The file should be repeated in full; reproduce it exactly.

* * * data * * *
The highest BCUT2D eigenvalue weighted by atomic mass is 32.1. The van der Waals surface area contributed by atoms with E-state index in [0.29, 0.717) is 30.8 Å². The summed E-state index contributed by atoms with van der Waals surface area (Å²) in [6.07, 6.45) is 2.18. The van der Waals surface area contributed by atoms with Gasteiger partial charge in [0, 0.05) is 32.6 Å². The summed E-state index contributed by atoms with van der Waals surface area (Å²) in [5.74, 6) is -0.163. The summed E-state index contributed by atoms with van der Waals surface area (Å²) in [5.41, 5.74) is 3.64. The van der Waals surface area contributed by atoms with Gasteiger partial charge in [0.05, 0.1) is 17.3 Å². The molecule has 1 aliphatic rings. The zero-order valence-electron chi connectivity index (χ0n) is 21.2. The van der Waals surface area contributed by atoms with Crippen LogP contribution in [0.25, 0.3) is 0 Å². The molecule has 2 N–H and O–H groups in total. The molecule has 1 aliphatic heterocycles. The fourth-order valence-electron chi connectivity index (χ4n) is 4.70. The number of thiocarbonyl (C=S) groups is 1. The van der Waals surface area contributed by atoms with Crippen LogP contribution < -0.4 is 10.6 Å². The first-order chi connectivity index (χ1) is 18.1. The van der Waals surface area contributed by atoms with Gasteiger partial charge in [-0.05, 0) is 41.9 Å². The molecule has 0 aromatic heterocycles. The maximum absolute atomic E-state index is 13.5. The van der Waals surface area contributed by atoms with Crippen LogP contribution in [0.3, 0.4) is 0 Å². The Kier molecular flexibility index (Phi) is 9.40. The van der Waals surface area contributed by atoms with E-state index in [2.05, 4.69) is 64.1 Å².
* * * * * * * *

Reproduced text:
The highest BCUT2D eigenvalue weighted by atomic mass is 32.1. The van der Waals surface area contributed by atoms with E-state index in [0.29, 0.717) is 30.8 Å². The summed E-state index contributed by atoms with van der Waals surface area (Å²) in [6.07, 6.45) is 2.18. The van der Waals surface area contributed by atoms with Gasteiger partial charge in [0, 0.05) is 32.6 Å². The summed E-state index contributed by atoms with van der Waals surface area (Å²) in [5.74, 6) is -0.163. The summed E-state index contributed by atoms with van der Waals surface area (Å²) in [5.41, 5.74) is 3.64. The van der Waals surface area contributed by atoms with Gasteiger partial charge in [0.05, 0.1) is 17.3 Å². The molecule has 1 aliphatic rings. The zero-order valence-electron chi connectivity index (χ0n) is 21.2. The van der Waals surface area contributed by atoms with Crippen LogP contribution in [0.25, 0.3) is 0 Å². The molecule has 2 N–H and O–H groups in total. The molecule has 1 aliphatic heterocycles. The fourth-order valence-electron chi connectivity index (χ4n) is 4.70. The number of thiocarbonyl (C=S) groups is 1. The van der Waals surface area contributed by atoms with Crippen LogP contribution < -0.4 is 10.6 Å². The first-order chi connectivity index (χ1) is 18.1. The van der Waals surface area contributed by atoms with Gasteiger partial charge in [-0.05, 0) is 41.9 Å². The molecule has 0 aromatic heterocycles. The maximum absolute atomic E-state index is 13.5. The van der Waals surface area contributed by atoms with Crippen LogP contribution in [0.3, 0.4) is 0 Å². The Kier molecular flexibility index (Phi) is 9.40. The van der Waals surface area contributed by atoms with E-state index in [2.05, 4.69) is 64.1 Å².